News

Seven New Peregrine Falcon Chicks Call MTA Bridges Home

A peregrine falcon chick is held atop the Throgs Neck Bridge - May 25, 2012 (credit: Metropolitan Transportation Authority / Patrick Cashin)

A peregrine falcon chick is held atop the Throgs Neck Bridge – May 25, 2012 (credit: Metropolitan Transportation Authority / Patrick Cashin)

TRI-STATE NEWS HEADLINES

From our newsroom to your inbox weekday mornings at 9AM.
Sign Up

NEW YORK (CBSNewYork) - You think you’re on top of the world? Well, you don’t have anything on these chicks.

Seven new peregrine falcon chicks are living in their parents’ nesting boxes high atop three MTA bridges.

The new chicks include four newly hatched peregrines at the Marine Parkway-Gil Hodges Memorial Bridge, two at the Throgs Neck Bridge, and one at the Verrazano-Narrows Bridge.

They hatched in early May and were recently banded by wildlife specialist Chris Nadareski, of the New York City Department of Environmental Protection’s Wildlife Studies division.

The DEP Wildlife division coordinates the city falcon program in cooperation with the State Department of Environmental Conservation. The MTA’s falcon couples and their new chicks are part of the nesting program that began in the city in 1983.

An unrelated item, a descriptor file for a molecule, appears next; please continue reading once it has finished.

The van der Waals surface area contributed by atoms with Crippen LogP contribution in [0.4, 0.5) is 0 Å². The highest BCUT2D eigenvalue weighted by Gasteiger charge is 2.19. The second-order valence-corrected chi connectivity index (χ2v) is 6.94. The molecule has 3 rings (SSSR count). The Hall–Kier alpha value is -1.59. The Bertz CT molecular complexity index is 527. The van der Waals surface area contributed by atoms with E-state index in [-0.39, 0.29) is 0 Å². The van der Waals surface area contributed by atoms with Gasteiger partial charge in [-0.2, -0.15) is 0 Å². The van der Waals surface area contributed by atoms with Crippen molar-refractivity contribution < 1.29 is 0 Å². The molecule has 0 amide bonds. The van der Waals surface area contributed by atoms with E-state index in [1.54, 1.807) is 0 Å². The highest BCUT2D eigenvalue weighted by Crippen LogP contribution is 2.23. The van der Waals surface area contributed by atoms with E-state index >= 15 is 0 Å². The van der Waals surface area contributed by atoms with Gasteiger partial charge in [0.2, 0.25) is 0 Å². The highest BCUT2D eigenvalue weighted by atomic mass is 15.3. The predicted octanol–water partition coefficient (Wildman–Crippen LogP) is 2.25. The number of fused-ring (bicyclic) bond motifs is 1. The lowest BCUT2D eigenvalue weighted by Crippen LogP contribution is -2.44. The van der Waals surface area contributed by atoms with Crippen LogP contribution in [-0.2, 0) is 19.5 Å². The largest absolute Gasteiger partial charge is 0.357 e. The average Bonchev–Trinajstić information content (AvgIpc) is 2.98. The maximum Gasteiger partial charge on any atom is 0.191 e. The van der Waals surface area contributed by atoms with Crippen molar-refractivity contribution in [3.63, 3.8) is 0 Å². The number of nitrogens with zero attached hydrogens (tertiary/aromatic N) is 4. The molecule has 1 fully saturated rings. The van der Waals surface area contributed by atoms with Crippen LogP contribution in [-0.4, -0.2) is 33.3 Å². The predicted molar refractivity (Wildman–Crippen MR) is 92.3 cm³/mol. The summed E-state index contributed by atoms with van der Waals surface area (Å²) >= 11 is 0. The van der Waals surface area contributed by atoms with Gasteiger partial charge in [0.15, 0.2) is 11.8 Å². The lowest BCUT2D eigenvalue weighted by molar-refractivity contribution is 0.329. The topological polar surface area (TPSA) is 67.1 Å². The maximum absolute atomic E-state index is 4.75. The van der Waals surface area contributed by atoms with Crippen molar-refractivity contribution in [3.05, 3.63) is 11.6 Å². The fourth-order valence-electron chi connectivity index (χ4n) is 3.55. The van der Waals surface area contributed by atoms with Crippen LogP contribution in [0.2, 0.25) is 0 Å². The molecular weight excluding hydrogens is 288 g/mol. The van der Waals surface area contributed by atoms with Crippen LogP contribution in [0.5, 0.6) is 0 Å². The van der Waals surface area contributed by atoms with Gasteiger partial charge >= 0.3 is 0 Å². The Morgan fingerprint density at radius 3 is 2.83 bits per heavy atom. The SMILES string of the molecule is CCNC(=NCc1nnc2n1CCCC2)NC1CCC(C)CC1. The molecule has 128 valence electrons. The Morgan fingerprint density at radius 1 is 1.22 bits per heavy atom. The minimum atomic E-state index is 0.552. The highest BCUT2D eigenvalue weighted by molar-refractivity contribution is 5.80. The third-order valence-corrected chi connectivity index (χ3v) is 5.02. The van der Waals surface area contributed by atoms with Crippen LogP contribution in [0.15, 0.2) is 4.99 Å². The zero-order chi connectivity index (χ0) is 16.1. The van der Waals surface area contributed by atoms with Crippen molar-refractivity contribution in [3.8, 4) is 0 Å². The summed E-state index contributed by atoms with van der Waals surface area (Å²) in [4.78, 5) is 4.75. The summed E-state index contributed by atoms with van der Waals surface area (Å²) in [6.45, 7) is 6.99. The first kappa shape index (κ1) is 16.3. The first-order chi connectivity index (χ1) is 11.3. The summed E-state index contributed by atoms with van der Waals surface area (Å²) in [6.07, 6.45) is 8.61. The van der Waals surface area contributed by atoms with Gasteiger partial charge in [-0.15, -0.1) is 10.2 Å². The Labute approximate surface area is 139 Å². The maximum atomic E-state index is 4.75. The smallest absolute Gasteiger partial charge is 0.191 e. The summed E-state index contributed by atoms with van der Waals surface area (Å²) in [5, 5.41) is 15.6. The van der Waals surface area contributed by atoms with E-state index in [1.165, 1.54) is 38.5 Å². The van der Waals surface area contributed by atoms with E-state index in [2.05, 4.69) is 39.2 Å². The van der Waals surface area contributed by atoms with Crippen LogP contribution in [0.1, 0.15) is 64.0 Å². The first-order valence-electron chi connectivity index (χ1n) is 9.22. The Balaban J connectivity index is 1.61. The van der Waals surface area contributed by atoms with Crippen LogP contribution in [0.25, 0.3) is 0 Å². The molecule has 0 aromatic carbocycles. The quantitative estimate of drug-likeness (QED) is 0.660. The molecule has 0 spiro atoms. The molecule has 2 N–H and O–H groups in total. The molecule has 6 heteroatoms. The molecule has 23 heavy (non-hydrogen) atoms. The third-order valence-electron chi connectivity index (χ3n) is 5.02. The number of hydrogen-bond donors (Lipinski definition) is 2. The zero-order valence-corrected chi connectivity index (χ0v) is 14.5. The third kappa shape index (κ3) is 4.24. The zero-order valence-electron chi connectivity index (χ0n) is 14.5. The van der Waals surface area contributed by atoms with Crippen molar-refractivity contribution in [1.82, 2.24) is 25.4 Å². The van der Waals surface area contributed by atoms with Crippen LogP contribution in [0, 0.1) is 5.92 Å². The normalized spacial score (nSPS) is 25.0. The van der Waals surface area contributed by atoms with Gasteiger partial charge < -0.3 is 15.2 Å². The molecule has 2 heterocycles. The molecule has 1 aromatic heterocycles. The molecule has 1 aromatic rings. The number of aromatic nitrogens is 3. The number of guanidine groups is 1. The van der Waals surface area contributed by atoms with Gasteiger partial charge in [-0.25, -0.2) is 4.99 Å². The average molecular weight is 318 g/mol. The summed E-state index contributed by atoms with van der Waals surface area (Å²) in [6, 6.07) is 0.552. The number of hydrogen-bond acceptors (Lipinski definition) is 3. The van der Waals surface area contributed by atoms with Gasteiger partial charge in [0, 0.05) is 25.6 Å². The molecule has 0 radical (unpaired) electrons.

Peregrine falcons were nearly wiped out in the 1960s because of pesticides in their food supply, and remain on the State Department of Environmental Conservation’s endangered birds list. The Throgs Neck and Verrazano-Narrows were among the first two nesting spots chosen by peregrine couples, who mate for life and nest in the same spot each year.

7335630400 ff304e1b44 b Seven New Peregrine Falcon Chicks Call MTA Bridges Home

(credit: Metropolitan Transportation Authority / Patrick Cashin)

“We provide the nesting boxes and give the DEP wildlife expert access to check the eggs and band them but our primary goal is to just let them be,” said Verrazano-Narrows Maintenance Superintendent Daniel Fortunato.

During mating season through the point where they learn to fly and leave the nest, maintenance workers limit any contact since the parents, particularly the mother, can be very aggressive. Other than providing the nesting boxes, there is no cost to the authority.

This year’s newest avian residents include:

- Leif, a male, was named for the Norwegian explorer Leif Ericson who is honored each May with at Bay Ridge’s Norwegian Constitution Day. There is also a park in Bay Ridge named for the explorer. Leif’s temporary home is atop the Verrazano’s 693-foot Brooklyn tower.

- Belle, a female, and Jake, Bennett and Gil, all males, were named for Belle Harbor, Jacob Riis Park, Floyd Bennett Field and baseball great Gil Hodges, whose name was added to the bridge in 1978. The falcon siblings currently call the Marine Parkway Bridge’s 215-foot Rockaway tower home.

- Skye and Baysie, two females, named for Fort Schuyler and Bayside can be found 360 feet atop the Bronx tower at the Throgs Neck Bridge.

Urban falcons like to nest atop bridges, church steeples and high-rise buildings because they provide an excellent vantage point for hunting prey, including pigeons and small birds.

For even more photos of the chicks, check out the MTA’s Flickr account.

What’s your favorite bit of bird activity you’ve seen in the NYC area? Share your story in the comments section below.